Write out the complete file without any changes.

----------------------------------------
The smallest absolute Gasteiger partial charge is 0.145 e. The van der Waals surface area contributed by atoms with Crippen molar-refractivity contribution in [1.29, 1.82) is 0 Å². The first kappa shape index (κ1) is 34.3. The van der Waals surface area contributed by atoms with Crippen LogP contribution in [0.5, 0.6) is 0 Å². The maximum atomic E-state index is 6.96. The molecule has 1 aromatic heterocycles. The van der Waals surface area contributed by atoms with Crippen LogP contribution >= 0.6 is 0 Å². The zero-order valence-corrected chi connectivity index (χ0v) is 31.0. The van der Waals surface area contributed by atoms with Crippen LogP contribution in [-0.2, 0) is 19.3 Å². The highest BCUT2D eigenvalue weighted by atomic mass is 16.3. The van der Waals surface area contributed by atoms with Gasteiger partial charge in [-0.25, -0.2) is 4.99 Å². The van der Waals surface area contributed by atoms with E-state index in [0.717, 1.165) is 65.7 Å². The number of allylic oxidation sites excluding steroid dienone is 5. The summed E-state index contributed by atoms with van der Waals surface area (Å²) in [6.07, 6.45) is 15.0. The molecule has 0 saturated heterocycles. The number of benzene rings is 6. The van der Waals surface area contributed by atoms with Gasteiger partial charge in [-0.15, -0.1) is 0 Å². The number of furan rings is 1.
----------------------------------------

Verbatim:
The smallest absolute Gasteiger partial charge is 0.145 e. The van der Waals surface area contributed by atoms with Crippen molar-refractivity contribution in [1.29, 1.82) is 0 Å². The first kappa shape index (κ1) is 34.3. The van der Waals surface area contributed by atoms with Crippen LogP contribution in [0.5, 0.6) is 0 Å². The maximum atomic E-state index is 6.96. The molecule has 1 aromatic heterocycles. The van der Waals surface area contributed by atoms with Crippen LogP contribution >= 0.6 is 0 Å². The zero-order valence-corrected chi connectivity index (χ0v) is 31.0. The van der Waals surface area contributed by atoms with Crippen LogP contribution in [-0.2, 0) is 19.3 Å². The highest BCUT2D eigenvalue weighted by atomic mass is 16.3. The van der Waals surface area contributed by atoms with Gasteiger partial charge in [-0.25, -0.2) is 4.99 Å². The van der Waals surface area contributed by atoms with E-state index in [0.717, 1.165) is 65.7 Å². The number of allylic oxidation sites excluding steroid dienone is 5. The summed E-state index contributed by atoms with van der Waals surface area (Å²) in [6.07, 6.45) is 15.0. The molecule has 0 saturated heterocycles. The number of benzene rings is 6. The van der Waals surface area contributed by atoms with Gasteiger partial charge in [-0.15, -0.1) is 0 Å². The number of furan rings is 1.